Wednesday, February 20, 2008

First International Pearl Convention


Emmanuel Fritsch of the University of Nantes (France) and Stefanos Karampelas of the University of Thessaloniki (Greece) attended the First International Pearl Convention in Abu Dhabi, United Arab Emirates (UAE), Nov. 19-20, 2007. Following is their report on some of the highlights:

Organized by the Dubai-based Pearl Revival Committee to raise the profile of natural pearls from the Persian Gulf (referred to locally as the "Arabian Gulf") and to discuss related issues, the conference included a seminar dedicated to technical issues and a summit focused on production and marketing.

Technical Seminar

Figure 1. These natural pearls, shown on a shell from the host Pinctada radiata, were recovered from the Persian Gulf. Photo by Nicholas Sturman.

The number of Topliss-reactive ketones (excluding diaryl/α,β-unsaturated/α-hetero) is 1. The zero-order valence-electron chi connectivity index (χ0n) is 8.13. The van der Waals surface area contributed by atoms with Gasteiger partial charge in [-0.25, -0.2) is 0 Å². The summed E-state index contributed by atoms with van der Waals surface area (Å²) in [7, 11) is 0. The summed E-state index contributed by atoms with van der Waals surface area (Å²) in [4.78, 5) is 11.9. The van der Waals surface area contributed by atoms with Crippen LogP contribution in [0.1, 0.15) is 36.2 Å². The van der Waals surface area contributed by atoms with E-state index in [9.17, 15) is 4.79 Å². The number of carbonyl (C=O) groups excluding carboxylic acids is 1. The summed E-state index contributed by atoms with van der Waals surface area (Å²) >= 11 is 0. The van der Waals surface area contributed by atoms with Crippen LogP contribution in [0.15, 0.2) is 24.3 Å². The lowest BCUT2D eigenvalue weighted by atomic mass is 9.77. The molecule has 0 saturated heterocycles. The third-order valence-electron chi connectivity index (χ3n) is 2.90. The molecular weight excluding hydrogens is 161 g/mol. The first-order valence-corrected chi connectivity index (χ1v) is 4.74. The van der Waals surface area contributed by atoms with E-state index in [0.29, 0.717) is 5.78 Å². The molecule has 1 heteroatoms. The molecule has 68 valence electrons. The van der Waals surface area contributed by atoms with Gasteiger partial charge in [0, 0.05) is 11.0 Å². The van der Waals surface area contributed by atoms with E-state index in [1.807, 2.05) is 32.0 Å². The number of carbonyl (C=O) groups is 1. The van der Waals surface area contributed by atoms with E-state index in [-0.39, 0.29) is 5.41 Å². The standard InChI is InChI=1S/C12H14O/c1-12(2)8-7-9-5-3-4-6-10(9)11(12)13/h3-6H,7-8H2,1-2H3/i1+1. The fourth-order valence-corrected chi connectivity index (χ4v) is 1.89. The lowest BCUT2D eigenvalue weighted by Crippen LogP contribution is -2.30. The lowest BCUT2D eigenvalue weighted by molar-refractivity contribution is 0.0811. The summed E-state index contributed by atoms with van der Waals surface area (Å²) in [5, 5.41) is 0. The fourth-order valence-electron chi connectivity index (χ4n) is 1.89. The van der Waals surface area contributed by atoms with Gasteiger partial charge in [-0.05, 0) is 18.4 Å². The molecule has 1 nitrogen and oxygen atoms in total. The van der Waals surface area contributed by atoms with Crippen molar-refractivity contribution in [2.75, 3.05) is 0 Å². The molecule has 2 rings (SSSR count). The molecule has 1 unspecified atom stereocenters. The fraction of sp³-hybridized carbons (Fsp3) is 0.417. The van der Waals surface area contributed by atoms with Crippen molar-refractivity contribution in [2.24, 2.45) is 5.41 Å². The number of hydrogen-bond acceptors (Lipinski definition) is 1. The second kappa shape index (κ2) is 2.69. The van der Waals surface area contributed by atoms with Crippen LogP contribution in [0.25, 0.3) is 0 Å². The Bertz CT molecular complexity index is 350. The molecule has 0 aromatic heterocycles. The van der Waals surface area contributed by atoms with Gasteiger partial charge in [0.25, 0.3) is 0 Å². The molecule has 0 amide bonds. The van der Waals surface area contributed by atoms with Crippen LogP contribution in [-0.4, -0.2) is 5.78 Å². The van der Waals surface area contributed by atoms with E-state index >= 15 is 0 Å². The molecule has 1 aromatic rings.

Kenneth Scarratt (GIA Thailand) described the wide variety of mollusks that can produce pearls and argued that the term "pearl" should be applied to both nacreous and non-nacreous materials, such as conch pearls. He also told participants to "keep their minds open" to the theory that pearls may nucleate on a grain of sand, and displayed X-radiographs of pearls with minuscule shells in their centers. Elisabeth Strack (Hamburg, Germany) pointed out that natural freshwater pearls come from numerous locations, including lesser-known ones such as northwest Russia. She also discussed terminology and taxonomy issues (e.g., the vast majority of pearl "oysters" are actually not classified biologically as oysters). Shigeru Akamatsu (Mikimoto & Co., Tokyo) reviewed the history of pearl culturing. Among other issues, he discussed the present status of the Japanese akoya product, which is suffering from "red tides" and over-warm water temperatures. He said there are plans to move to a smaller but higher-quality production, mostly by limiting the number of pearl farms and number of shells under cultivation to reduce stress on the animals.